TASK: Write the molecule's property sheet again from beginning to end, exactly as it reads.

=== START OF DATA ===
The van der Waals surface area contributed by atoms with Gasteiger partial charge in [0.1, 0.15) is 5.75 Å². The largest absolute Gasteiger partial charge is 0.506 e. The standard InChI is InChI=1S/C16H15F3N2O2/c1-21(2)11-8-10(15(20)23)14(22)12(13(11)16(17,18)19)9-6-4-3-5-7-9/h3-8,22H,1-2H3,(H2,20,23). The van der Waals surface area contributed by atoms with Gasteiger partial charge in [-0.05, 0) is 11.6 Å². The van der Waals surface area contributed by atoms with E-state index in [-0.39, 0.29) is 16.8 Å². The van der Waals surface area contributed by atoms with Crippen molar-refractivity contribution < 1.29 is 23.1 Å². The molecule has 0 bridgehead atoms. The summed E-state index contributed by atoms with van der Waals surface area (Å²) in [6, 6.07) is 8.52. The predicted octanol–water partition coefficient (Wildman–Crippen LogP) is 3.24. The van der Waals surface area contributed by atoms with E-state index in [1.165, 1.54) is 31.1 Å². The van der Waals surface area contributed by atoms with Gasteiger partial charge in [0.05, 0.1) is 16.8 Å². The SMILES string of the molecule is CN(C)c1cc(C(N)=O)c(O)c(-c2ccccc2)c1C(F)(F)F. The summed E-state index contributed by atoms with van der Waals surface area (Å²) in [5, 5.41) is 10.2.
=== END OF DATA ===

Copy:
The van der Waals surface area contributed by atoms with Gasteiger partial charge in [0.1, 0.15) is 5.75 Å². The largest absolute Gasteiger partial charge is 0.506 e. The standard InChI is InChI=1S/C16H15F3N2O2/c1-21(2)11-8-10(15(20)23)14(22)12(13(11)16(17,18)19)9-6-4-3-5-7-9/h3-8,22H,1-2H3,(H2,20,23). The van der Waals surface area contributed by atoms with Gasteiger partial charge in [-0.05, 0) is 11.6 Å². The van der Waals surface area contributed by atoms with E-state index in [-0.39, 0.29) is 16.8 Å². The van der Waals surface area contributed by atoms with Crippen molar-refractivity contribution < 1.29 is 23.1 Å². The molecule has 0 bridgehead atoms. The summed E-state index contributed by atoms with van der Waals surface area (Å²) in [6, 6.07) is 8.52. The predicted octanol–water partition coefficient (Wildman–Crippen LogP) is 3.24. The van der Waals surface area contributed by atoms with E-state index in [1.165, 1.54) is 31.1 Å². The van der Waals surface area contributed by atoms with Gasteiger partial charge in [0.05, 0.1) is 16.8 Å². The SMILES string of the molecule is CN(C)c1cc(C(N)=O)c(O)c(-c2ccccc2)c1C(F)(F)F. The summed E-state index contributed by atoms with van der Waals surface area (Å²) in [5, 5.41) is 10.2.